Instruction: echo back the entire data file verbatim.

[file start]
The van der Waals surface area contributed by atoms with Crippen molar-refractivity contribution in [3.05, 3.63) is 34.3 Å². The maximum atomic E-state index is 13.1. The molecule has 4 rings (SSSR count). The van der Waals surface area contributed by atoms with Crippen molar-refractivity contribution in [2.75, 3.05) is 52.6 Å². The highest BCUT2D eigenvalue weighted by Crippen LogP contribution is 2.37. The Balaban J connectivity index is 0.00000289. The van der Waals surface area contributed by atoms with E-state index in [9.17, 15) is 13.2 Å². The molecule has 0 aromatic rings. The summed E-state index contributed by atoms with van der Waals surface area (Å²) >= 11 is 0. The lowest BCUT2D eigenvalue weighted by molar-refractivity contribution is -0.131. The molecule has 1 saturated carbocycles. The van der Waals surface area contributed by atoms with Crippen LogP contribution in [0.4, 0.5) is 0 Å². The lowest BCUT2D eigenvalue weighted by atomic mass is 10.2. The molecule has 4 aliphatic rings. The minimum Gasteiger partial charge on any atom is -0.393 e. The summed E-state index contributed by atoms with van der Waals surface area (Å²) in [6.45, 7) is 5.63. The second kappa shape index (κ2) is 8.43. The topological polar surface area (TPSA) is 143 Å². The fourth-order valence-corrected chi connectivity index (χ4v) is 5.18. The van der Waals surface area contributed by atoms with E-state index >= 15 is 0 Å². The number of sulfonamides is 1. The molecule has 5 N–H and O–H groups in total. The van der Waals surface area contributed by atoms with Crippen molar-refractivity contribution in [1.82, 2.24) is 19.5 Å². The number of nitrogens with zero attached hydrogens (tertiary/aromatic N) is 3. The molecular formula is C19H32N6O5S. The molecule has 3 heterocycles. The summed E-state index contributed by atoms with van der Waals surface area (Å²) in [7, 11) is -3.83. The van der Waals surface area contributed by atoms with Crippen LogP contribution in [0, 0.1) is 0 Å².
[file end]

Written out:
The van der Waals surface area contributed by atoms with Crippen molar-refractivity contribution in [3.05, 3.63) is 34.3 Å². The maximum atomic E-state index is 13.1. The molecule has 4 rings (SSSR count). The van der Waals surface area contributed by atoms with Crippen molar-refractivity contribution in [2.75, 3.05) is 52.6 Å². The highest BCUT2D eigenvalue weighted by Crippen LogP contribution is 2.37. The Balaban J connectivity index is 0.00000289. The van der Waals surface area contributed by atoms with E-state index in [9.17, 15) is 13.2 Å². The molecule has 0 aromatic rings. The summed E-state index contributed by atoms with van der Waals surface area (Å²) >= 11 is 0. The lowest BCUT2D eigenvalue weighted by molar-refractivity contribution is -0.131. The molecule has 1 saturated carbocycles. The van der Waals surface area contributed by atoms with Crippen LogP contribution in [0.4, 0.5) is 0 Å². The lowest BCUT2D eigenvalue weighted by atomic mass is 10.2. The molecule has 4 aliphatic rings. The minimum Gasteiger partial charge on any atom is -0.393 e. The summed E-state index contributed by atoms with van der Waals surface area (Å²) in [6.45, 7) is 5.63. The second kappa shape index (κ2) is 8.43. The topological polar surface area (TPSA) is 143 Å². The fourth-order valence-corrected chi connectivity index (χ4v) is 5.18. The van der Waals surface area contributed by atoms with E-state index >= 15 is 0 Å². The number of sulfonamides is 1. The molecule has 5 N–H and O–H groups in total. The van der Waals surface area contributed by atoms with Crippen molar-refractivity contribution in [1.82, 2.24) is 19.5 Å². The number of nitrogens with zero attached hydrogens (tertiary/aromatic N) is 3. The molecular formula is C19H32N6O5S. The molecule has 3 heterocycles. The summed E-state index contributed by atoms with van der Waals surface area (Å²) in [7, 11) is -3.83. The van der Waals surface area contributed by atoms with Crippen LogP contribution in [0, 0.1) is 0 Å².